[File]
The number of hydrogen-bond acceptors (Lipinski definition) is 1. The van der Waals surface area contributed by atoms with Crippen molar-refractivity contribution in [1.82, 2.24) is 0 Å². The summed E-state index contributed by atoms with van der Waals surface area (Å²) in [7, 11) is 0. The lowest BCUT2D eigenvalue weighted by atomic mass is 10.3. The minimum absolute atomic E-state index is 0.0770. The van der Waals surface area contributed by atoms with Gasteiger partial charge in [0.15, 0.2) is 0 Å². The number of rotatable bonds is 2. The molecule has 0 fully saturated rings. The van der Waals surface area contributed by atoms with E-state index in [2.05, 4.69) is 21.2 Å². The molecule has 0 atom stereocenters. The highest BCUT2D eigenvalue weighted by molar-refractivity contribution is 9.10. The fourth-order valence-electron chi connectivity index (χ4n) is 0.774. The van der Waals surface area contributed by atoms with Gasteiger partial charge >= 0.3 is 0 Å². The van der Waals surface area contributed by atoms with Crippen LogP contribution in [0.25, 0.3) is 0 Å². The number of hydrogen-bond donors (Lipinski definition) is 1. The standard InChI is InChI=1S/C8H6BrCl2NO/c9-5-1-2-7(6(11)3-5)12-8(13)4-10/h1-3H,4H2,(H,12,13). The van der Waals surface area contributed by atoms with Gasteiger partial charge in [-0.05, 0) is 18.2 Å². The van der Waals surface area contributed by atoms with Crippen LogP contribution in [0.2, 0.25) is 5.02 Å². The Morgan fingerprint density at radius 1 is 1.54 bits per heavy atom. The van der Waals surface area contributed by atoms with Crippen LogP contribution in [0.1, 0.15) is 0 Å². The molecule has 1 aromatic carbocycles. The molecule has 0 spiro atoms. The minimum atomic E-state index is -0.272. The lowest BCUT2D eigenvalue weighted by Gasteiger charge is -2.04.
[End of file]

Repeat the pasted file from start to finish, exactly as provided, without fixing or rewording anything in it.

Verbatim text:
The number of hydrogen-bond acceptors (Lipinski definition) is 1. The van der Waals surface area contributed by atoms with Crippen molar-refractivity contribution in [1.82, 2.24) is 0 Å². The summed E-state index contributed by atoms with van der Waals surface area (Å²) in [7, 11) is 0. The lowest BCUT2D eigenvalue weighted by atomic mass is 10.3. The minimum absolute atomic E-state index is 0.0770. The van der Waals surface area contributed by atoms with Gasteiger partial charge in [0.15, 0.2) is 0 Å². The number of rotatable bonds is 2. The molecule has 0 fully saturated rings. The van der Waals surface area contributed by atoms with E-state index in [2.05, 4.69) is 21.2 Å². The molecule has 0 atom stereocenters. The highest BCUT2D eigenvalue weighted by molar-refractivity contribution is 9.10. The fourth-order valence-electron chi connectivity index (χ4n) is 0.774. The van der Waals surface area contributed by atoms with Gasteiger partial charge >= 0.3 is 0 Å². The van der Waals surface area contributed by atoms with Crippen LogP contribution in [0.25, 0.3) is 0 Å². The number of hydrogen-bond donors (Lipinski definition) is 1. The standard InChI is InChI=1S/C8H6BrCl2NO/c9-5-1-2-7(6(11)3-5)12-8(13)4-10/h1-3H,4H2,(H,12,13). The van der Waals surface area contributed by atoms with Gasteiger partial charge in [-0.05, 0) is 18.2 Å². The van der Waals surface area contributed by atoms with Crippen LogP contribution in [0.2, 0.25) is 5.02 Å². The Morgan fingerprint density at radius 1 is 1.54 bits per heavy atom. The van der Waals surface area contributed by atoms with Crippen LogP contribution in [0.1, 0.15) is 0 Å². The molecule has 1 aromatic carbocycles. The molecule has 0 spiro atoms. The minimum atomic E-state index is -0.272. The lowest BCUT2D eigenvalue weighted by Gasteiger charge is -2.04.